French authorities have reportedly taken into custody the fan who allegedly caused the massive crash on stage 1 of the Tour de France. Officials from ASO have stated their intention to sue this person for causing the crash, which opens up a whole pile of questions about ethics, personal responsibility, and the appropriate punishment for disrupting public bike races.
Below, we unleash our takes on the 2021 Tour de France’s worst moment (thus far):
What’s your opinion of ASO’s plan to sue the fan who caused the stage 1 crash?
How not to watch a bike race!
A crazy fan causes chaos on stage 1 of the Tour de France. pic.twitter.com/nydkPZWvXm
— GlobalCyclingNetwork (@gcntweet) June 26, 2021
Andrew Hood @eurohoody: I think it’s ridiculous and will not stand up in court, not even in France. Of course, it was a very unfortunate incident, but the idea to prosecute the fan seems like a distraction to take away from the larger dangers and issues facing the Tour de France.
Sadhbh O’Shea @sadhbhOS: This is a tricky situation. I’m sure that the spectator didn’t intend to cause such harm or carnage with her actions and only wanted to say hello to her grandparents on television. It was a lovely sentiment poorly thought through. I’m sure that she’ll be devastated by what happened. However, I think that some sort of deterrent punishment is right. It was negligent behavior that caused harm to others.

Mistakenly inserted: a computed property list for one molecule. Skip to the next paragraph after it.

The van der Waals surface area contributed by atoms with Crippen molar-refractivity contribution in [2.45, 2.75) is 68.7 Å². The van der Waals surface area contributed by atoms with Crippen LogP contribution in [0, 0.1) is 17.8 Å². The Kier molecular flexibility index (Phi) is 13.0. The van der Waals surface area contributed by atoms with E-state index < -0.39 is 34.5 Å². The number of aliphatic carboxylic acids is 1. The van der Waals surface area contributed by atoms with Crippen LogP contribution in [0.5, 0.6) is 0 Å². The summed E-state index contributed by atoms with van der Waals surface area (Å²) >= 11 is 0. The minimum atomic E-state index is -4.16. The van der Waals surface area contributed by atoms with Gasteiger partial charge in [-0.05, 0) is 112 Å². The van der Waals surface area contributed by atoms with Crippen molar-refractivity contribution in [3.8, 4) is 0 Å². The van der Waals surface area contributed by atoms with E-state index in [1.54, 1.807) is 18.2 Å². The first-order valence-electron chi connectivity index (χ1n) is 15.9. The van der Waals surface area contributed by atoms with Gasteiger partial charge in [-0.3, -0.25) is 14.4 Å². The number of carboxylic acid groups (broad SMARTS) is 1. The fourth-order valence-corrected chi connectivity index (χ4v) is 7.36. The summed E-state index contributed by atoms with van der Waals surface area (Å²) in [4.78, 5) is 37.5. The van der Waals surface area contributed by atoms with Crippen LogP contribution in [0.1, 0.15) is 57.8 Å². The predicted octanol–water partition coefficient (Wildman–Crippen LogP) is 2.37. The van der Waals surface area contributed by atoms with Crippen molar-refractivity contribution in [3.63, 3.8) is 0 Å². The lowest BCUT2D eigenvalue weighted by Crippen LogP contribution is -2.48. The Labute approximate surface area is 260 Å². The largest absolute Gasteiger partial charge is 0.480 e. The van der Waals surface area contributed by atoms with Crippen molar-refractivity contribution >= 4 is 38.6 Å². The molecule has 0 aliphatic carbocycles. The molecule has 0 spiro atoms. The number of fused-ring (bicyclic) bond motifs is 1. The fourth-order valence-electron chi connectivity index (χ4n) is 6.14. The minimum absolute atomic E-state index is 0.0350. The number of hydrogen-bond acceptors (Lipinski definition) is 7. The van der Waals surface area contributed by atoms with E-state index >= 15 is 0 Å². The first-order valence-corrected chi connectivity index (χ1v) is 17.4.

Jim Cotton @jim_C_1985: I understand ASO’s desire to make a statement that such action isn’t welcome at its bike races. But prosecution? I don’t see what it can really achieve.
Fred Dreier @freddreier: I hate this plan, and I think it represents the type of reactionary, short-sighted, and knee-jerk reaction that we’ve come to expect from ASO. Yes, the crash was terrible, and a real black mark on the race. But there appears to be no malicious intent here, only a terrible and unfortunate mistake. And, while mistakes can still constitute crimes in real life, I don’t see that applying here. Holding a bike race on open roads with the public invited to watch is, in itself, a risky enterprise. Yes, the public needs to adhere to a certain level of decorum and social responsibility. But the act itself of staging this event represents a risk that ASO is willingly taking, and they must deal with mistakes and accidents and oopsies that come with it.
So, what’s a proper punishment for this?
Andy: Public humiliation on social media seems to match the perceived “crime.”
Sadhbh: Where I live, in the Isle of Man, we have a yearly motorbike festival where competitors zoom around on closed public roads. Stepping onto the closed roads can land you in prison, due to the severe implications it can have. Now, I don’t think that a prison spell is the right call here. Ultimately, I think some sort of nominal fine is right might prove a deterrent for others.
Jim: I think the vitriol spat at the perpetrator on social media is already enough. It’s an incident that will change her life and never be forgotten. I think that’s enough, and I don’t think much more can be done.